In terms of foreign policy, Humala’s election is another victory for Brazil in its contest with Washington for regional influence. If Fujimori had won, she would have aligned Peru politically with Washington and economically with US and Canadian corporations.
Humala, in contrast, will tilt toward Brazilian economic interests. Indeed, the Peruvian historian Gerardo Rénique said that the election, while representing an important victory for democratic forces, could also be understood in part as a contest between Brazil and the US over Peruvian energy and mineral resources. In this perspective, one could say that it didn’t matter who won the Peruvian election: the Amazon lost.
Here then might be the question that determines the success of Humala’s presidency: As he tries to put into place his “growth with social inclusion” agenda, will he be able to balance the conflicting interests of his Brazilian allies and the social movements that elected him, many of which are fighting for sustainable development and local control of resources?
In addition to reviving social democracy, the other major accomplishment of the renewed Latin American left has been to dilute the entrenched racism that has defined the continent for centuries. In Bolivia, Ecuador, Chile, Brazil, Venezuela and other countries, Native Americans and peoples of African descent have led a remarkable, if still incomplete, democratization of politics and culture. Peru, with its 45 per cent Amerindian population, has largely been left out of this process. In fact, some say that racism has deepened over the last decade, with the mining boom wreaking havoc on the dark-skinned Andean countryside and Amazonian lowlands while financing the rise of luxury condos and malls in white, middle-class Lima.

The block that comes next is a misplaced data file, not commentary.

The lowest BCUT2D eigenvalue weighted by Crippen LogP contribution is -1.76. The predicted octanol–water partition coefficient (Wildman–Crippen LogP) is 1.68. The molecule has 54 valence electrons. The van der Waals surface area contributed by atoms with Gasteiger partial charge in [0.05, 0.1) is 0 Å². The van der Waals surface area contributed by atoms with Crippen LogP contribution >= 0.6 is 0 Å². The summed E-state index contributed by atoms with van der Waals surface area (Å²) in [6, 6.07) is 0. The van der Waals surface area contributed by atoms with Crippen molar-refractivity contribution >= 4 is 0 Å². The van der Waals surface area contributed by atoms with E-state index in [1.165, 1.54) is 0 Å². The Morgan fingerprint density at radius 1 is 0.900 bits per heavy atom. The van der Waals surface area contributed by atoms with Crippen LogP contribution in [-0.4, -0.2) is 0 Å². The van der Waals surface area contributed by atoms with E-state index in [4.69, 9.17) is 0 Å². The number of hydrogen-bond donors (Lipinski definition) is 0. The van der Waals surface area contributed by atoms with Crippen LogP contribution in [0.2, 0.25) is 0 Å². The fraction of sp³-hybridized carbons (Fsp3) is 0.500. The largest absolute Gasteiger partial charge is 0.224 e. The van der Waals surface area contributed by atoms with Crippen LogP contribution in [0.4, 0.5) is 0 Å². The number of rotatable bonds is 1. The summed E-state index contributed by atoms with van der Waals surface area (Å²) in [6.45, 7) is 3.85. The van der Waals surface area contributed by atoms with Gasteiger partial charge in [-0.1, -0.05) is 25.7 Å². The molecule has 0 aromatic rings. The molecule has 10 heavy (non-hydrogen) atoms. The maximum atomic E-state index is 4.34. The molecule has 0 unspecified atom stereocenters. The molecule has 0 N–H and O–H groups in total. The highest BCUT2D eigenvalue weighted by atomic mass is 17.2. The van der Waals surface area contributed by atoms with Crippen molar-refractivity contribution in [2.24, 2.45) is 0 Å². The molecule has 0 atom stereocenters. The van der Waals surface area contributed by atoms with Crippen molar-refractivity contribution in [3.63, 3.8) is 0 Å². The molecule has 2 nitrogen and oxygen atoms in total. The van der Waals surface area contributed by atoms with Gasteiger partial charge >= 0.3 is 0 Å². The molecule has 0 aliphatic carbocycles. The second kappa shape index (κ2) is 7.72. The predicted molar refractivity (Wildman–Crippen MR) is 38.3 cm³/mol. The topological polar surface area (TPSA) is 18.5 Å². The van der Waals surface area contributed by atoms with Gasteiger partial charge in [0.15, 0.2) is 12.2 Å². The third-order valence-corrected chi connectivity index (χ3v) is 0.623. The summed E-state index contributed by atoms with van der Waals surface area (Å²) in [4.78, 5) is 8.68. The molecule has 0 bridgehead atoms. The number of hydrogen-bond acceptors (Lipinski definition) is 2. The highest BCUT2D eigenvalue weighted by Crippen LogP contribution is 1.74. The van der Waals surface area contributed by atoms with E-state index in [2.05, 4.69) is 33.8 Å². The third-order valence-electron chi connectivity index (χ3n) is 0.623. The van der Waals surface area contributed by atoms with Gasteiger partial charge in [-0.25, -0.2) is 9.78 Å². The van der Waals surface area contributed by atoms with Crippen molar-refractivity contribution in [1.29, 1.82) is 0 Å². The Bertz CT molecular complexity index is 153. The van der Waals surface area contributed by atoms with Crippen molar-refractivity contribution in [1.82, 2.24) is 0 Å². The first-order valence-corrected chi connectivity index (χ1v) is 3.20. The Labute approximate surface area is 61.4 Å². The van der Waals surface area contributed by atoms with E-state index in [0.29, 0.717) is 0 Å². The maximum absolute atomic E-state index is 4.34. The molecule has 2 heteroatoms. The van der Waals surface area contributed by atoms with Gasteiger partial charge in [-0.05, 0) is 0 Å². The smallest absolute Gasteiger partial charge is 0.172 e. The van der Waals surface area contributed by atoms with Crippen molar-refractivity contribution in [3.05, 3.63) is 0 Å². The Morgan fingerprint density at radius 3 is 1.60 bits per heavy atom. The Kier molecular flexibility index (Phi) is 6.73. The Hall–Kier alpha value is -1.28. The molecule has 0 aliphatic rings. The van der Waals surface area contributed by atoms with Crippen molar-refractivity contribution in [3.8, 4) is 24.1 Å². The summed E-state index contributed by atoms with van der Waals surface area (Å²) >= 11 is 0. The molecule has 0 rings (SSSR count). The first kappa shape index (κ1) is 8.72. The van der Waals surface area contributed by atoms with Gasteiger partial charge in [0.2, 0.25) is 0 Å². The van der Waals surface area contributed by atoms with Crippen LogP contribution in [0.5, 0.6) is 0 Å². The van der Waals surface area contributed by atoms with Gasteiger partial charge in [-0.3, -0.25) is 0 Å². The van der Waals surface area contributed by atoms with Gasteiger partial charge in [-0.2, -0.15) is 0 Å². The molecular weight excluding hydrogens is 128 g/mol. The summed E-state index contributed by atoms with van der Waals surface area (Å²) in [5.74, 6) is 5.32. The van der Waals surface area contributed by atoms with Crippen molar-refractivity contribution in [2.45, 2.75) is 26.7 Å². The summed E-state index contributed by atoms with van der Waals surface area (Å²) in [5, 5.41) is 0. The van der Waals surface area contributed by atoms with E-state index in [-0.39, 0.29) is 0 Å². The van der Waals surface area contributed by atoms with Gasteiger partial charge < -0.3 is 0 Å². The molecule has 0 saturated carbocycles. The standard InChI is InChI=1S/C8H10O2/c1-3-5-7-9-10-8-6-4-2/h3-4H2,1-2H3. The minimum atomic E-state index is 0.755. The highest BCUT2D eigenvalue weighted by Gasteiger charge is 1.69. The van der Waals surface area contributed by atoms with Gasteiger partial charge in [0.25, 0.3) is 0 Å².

So however hard it might be for Humala to take on international capital—Peru’s stock market plunged 12 per cent the day after his election—an equally difficult challenge will be to tackle Peruvian racism. “El Indio Humala” lost Lima by a wide margin, driven mostly not by fears he would turn Peru into Chávez’s Venezuela but into neighboring Indian-governed Bolivia. Candidate Humala did his best to deflect these concerns.
President Humala, however, will have to confront this racism directly if he is to succeed in democratising Peru. After all, even before all the votes where in, tens of thousands of his supporters began to fill the country’s plazas, including Lima’s. They raised high the rainbow wiphala flag that became ubiquitous in Bolivia, during the rise of the social movements that brought Evo Morales to power. Today, it is waved throughout the Andes as a symbol of indigenous pride and sovereignty.
Greg Grandin is a professor of history at New York University and a member of the American Academy of Arts and Sciences. He is the author of a number of prize-winning books, including most recently, Fordlandia: The Rise and Fall of Henry Ford’s Forgotten Jungle City (Metropolitan 2009), which was a finalist for the Pulitzer Prize in History, as well as for the National Book Award and the National Book Critics Circle Award.
A version of this article first appeared in The Nation magazine.
The views expressed in this article are the author’s own and do not necessarily reflect Al Jazeera’s editorial policy.